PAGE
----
thenextwave

The future of platform capitalism

Posted in business, digital by thenextwavefutures on 26 August, 2017


I have been meaning to write about Nick Srnicek’s book Platform Capitalism for a few months now. As you’d expect from his book Inventing the Future, co-written with Alex Williams, he tries to place the phenomenon of platform capitalism in the overall context of 21st century capitalism. This is a good thing, since there has been a lot of breathless over-excited stuff written in the past months on platforms, and indeed their place in the future of capitalism, for example by McKinsey. Or Wharton. Or Forbes.

The short book falls into three parts. There is a context-setting chapter on ‘The long downturn,’ which will surprise no-one who has read, for example, Wolfgang Streeck’s book and articles on the end of capitalism. The second chapter analyses different types of platforms and their strengths and weaknesses. A final chapter, ‘Great platform wars’, looks at the prospects.

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Some things I learned from GE2017 [1 of 2]

Posted in politics by thenextwavefutures on 25 August, 2017

Obviously the dust is still swirling around the election, since it has thrown up more questions than answers. And we’re still waiting for some of the actual election data about turnout and so on. But there are some initial conclusions that can be drawn. This is the first of two posts, since I tried to write it as one post and it got far too long.
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Podcasting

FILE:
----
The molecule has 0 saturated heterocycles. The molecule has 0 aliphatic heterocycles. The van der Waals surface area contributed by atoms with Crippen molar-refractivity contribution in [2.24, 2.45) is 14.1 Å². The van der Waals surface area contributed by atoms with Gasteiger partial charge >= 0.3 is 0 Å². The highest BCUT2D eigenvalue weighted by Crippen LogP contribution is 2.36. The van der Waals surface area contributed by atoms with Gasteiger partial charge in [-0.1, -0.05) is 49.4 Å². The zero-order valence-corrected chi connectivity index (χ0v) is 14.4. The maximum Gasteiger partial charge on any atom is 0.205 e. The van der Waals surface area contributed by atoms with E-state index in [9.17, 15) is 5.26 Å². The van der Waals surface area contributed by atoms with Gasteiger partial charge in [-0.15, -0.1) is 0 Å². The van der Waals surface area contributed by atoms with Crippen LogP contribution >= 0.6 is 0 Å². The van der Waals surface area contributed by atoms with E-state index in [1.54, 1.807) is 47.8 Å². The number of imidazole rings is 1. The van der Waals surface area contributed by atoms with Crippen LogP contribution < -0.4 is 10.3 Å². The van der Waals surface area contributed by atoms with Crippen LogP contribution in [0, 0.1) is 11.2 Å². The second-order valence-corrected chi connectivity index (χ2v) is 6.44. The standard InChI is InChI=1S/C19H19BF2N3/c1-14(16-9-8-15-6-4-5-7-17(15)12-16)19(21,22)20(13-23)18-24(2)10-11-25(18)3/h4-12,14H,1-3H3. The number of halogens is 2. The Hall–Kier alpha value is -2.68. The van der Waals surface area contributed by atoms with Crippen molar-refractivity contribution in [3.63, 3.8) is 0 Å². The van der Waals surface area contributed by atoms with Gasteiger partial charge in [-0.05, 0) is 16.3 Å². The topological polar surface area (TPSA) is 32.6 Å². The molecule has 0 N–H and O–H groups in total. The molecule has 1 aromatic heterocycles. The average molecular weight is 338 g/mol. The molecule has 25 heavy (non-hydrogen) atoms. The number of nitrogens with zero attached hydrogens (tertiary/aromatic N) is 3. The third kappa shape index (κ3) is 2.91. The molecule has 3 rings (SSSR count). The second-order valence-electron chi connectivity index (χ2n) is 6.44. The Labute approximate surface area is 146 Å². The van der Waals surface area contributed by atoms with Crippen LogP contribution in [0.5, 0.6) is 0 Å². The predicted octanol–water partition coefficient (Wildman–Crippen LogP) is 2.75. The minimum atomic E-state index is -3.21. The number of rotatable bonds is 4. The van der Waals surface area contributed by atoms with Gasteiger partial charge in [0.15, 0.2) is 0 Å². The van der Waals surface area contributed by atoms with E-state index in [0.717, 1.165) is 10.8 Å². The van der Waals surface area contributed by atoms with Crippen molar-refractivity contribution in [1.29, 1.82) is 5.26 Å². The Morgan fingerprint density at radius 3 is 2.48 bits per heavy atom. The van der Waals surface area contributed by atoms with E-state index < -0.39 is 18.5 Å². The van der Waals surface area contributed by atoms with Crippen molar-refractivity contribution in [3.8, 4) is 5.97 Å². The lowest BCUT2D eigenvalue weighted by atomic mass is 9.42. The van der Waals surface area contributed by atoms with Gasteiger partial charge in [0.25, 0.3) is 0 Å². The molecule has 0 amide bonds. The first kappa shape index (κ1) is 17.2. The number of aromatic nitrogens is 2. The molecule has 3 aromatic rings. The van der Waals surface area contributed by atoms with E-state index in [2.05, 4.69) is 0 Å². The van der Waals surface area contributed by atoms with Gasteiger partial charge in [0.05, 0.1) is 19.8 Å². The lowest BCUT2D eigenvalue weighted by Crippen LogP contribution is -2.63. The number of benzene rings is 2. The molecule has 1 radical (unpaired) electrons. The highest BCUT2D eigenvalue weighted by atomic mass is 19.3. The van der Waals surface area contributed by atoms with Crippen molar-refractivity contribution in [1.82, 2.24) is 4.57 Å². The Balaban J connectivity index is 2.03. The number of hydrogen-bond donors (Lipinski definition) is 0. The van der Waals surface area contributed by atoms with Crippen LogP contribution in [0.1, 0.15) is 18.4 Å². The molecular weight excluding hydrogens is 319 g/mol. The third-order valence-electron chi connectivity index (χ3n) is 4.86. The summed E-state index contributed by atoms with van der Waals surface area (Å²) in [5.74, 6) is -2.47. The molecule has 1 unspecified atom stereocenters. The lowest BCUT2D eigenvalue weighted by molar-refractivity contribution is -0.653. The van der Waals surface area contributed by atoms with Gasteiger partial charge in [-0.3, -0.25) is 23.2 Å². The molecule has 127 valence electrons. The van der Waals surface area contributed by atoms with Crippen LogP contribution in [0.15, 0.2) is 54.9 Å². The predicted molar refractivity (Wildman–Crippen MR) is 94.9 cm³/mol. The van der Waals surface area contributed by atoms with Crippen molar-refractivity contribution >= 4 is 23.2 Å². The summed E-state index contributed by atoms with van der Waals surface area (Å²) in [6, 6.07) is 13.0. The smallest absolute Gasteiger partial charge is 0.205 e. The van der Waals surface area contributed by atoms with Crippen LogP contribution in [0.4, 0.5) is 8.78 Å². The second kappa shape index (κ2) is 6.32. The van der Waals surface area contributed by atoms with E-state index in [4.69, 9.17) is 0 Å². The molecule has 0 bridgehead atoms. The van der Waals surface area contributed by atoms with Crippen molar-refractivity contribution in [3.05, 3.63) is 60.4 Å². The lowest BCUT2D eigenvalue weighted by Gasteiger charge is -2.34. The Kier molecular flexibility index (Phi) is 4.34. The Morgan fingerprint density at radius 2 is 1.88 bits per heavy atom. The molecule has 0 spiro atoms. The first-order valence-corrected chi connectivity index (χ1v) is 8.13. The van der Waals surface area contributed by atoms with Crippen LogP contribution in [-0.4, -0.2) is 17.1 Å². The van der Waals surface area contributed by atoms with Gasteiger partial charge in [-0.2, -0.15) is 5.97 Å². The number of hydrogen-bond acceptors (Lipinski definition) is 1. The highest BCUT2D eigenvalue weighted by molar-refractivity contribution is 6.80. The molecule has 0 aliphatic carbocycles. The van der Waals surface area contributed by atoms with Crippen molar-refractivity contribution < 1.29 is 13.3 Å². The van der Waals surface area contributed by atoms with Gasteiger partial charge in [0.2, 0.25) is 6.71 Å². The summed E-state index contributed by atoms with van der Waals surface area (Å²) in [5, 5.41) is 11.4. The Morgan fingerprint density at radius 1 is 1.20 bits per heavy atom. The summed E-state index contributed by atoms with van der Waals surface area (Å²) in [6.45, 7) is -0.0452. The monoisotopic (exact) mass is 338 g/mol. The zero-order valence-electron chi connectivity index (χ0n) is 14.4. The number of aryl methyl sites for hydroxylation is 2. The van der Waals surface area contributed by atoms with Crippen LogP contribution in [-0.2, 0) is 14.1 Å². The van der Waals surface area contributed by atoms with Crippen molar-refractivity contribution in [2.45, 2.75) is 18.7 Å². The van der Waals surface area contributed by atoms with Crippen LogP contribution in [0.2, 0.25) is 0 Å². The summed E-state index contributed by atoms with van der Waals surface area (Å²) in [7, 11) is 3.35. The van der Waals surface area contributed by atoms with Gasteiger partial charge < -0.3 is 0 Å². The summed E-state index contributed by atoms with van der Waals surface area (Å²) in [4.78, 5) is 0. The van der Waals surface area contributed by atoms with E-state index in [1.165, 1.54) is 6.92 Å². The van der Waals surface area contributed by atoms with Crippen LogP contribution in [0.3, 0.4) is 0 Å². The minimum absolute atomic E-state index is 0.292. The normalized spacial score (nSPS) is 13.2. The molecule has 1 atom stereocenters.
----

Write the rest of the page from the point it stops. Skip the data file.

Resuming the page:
Posted in Uncategorized by thenextwavefutures on 13 August, 2017

 

Kantar Futures, where I work, has just launched a podcast, co-hosted by our executive chairman J Walker Smith and me. The first edition, which went live last week, has us talking about “The Third Age of Consumption,” among other things. 

The podcast can be downloaded here.

There’s a page of references and links on the blog.

 

 

The end of smoking

Posted in health, social by thenextwavefutures on 6 August, 2017


It’s been hard to write recently, for various reasons: or, at least, to write anything complex. (Notes on films have been stacking up on my ‘culture’ blog as a result of a “film moments” project that I started a few months ago.)  Here on the next wave, drafts for posts have been building up, with elegant beginnings and no conclusions. So I thought I should get back into the habit by writing some simpler and maybe shorter things.

Public health officials used to believe that we’d never manage to get the rate of adult smoking below 25%, according to a recent article by Clare Wilson in New Scientist (free, but registration required). Now, in a number of richer markets, it is well below that level: in the UK, it’s 16%, in the US, 15%. New Zealand plans to get its adult smoking levels below 5% by 2025, Finland by 2030 (this is a more aggressive target, since it includes chewing tobacco and e-cigarettes.) At its peak, in the mid-20th century, half of American and British adults smoked.
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